Is Mayweather Jr. unbeatable?
By Adam Foy: Floyd Mayweather Jr. would have us believe he is the finest pugilist this world has ever seen. His aim is, and has always been, to leave behind a legacy of greatness that is beyond any sensible argument. Now, at 38 years of age, every fight is a statement for Mayweather, a box ticked, an exclamation mark on a dazzling career.
The accusations that tend to be leveled at great fighters can’t really be leveled at Floyd; from Super-featherweight to Super-welterweight he has convincingly defeated every fighter of note his generation has to offer, re-matching any close decisions and stamping out any doubts as to his superiority.
Neither can it be said to be a weak generation, his record boasts names such as Castillo, Gatti, De La Hoya, Marquez, Cotto and Pacquiao, to leave out many. These are fighters who would have been competitive in any generation you care to choose and most have struggled to lay a glove on Floyd Mayweather jr. Whether we like it or not his legacy is cemented and he stands amongst the very best.
There are many pundits and so-called purists who will tell you that Mayweather would not last long against the likes of Robinson, Leonard or Hearns, but they do not tell you how this would be achieved. Even for fighters with names as shiny as theirs the Rubik’s cube would still have to be solved, and Floyd is a true master in the art of ‘Hit and not get hit’.
When it comes to that, Mayweather has taken ‘Defense’ in Boxing to new levels. Of course, he has a unique advantage over Robinson & co, he can steal from them, but they can’t steal from him. He sits atop the evolution of the sport and has studied the very best to develop a style that is uniquely his own. Floyd’s understanding of the moment, coupled with his outstanding natural attributes, such as vision and reflexes, allow him to adapt to his opponents and predict their attacks as the fight progresses. This is a skill possessed by very few, even amongst the very best, and it is the main reason that no blueprint exists to defeat him.
And so, naturally, we tune in in our millions to see Mayweather fight. Obviously to see him display his rare ability at the highest level on the biggest stage, right? It’s because we wish to marvel at his skill and bask in his glow, surely? Not really, well, not at all. We tune in, in our millions, in the hope of seeing that self-satisfied smirk wiped from his smug face, in the fervent hope that he will end proceedings face down and insensible. This is mainly due to his out of ring persona, which has inspired the kind of loathing normally reserved for fictional characters, like Joffrey in Game of Thrones. His image is that of a self-centered man who places high value on attainment and material possessions, who flaunts his wealth without seeming to respect it. Add to this the type of arrogance found in many top athletes, as well as a history of domestic abuse against women, and you have the perfect villain. Unfortunately for many of us Floyd doesn’t seem to have read the script, a villain of this magnitude needs his comeuppance, but Mayweather seems unbeatable and in no mood to accommodate us.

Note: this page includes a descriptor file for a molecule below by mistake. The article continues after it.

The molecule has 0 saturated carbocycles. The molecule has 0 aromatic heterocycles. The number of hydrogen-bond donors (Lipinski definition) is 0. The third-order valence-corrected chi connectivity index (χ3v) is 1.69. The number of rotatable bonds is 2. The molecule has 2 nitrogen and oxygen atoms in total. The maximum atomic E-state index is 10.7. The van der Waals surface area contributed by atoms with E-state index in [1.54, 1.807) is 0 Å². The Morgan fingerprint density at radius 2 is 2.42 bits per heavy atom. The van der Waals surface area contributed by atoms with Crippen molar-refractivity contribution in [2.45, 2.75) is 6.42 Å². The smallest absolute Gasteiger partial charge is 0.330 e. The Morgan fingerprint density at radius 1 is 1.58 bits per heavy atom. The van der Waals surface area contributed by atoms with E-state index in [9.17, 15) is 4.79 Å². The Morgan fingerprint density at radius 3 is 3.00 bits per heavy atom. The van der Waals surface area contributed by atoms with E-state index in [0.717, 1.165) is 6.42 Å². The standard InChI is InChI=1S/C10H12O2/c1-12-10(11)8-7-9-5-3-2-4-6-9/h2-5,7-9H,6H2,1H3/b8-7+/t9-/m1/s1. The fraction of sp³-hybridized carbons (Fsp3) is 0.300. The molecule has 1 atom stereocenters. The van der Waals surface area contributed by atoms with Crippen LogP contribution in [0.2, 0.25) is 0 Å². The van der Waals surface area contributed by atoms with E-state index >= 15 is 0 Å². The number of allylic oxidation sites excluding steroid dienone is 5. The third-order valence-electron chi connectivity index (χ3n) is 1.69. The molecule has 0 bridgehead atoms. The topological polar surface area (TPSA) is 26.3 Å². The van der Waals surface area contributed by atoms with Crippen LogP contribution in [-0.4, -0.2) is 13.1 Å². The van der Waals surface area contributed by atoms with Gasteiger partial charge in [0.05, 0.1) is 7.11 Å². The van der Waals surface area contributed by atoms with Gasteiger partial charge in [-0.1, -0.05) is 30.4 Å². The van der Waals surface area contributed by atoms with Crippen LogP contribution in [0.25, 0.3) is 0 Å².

So, is he? …Unbeatable?
I would like to think not, but with Floyd announcing that he will retire before the end of the year, time is running out. To my mind there is only one real choice for his last opponent and that is Amir Khan. Whether Amir deserves an opportunity of this magnitude after two years of low risk fights is up for debate, but he is the only fighter with the particular set of attributes needed to compete with Mayweather. Floyd relies heavily on his reactions, and the fact that he sees his opponents’ movements early. Khan has explosive speed and possibly the fastest hands in boxing, pound for pound. Floyd’s speed of foot means he can be out of danger before his opponent is in position. Khan’s tiptoe style of moving allows him to advance and change direction quickly. Mayweather’s technical defense is a scientific masterpiece, based on millisecond calculations and instincts honed over a lifetime, the only way to way break it down is to overwhelm it or enter the code. Khan is as good a combination puncher as anyone currently in the sport; he also has a great engine and can keep up a high work rate for 12 rounds.
Of course there are things that count against Amir. The fact that Mayweather specializes in breaking down his opponent’s rhythm, and Khan is, at heart, a rhythm fighter. And the chin, always with the chin! Floyd is not the biggest puncher but he is a clean puncher and maybe he is capable of stopping Khan, but I don’t see why that should count against him getting the fight. He may be ‘chinny’ but Khan has heart and will fight till he’s out, and this just makes for more drama in an already intriguing fight in prospect.
Many of the more educated fans had lost interest by the time the Pacquaio v Mayweather was signed, but then got excited about it anyway, and by fight night were as hyped up as everyone else, and as deflated come the final bell. I believe Khan would be one of the biggest tests of Mayweather’s career should he choose that option, and he would deserve credit for taking it. Mayweather v Khan is fight that deserves a bandwagon building and as many people jumping on it as possible.
Many bemoan the lack of entertainment in Mayweather fights, so let’s see him in there with one of this generations most exciting fighters. Most Mayweather opponents don’t really seem to believe they can win. Khan believes it fervently, and that, at least, is a good place to start.
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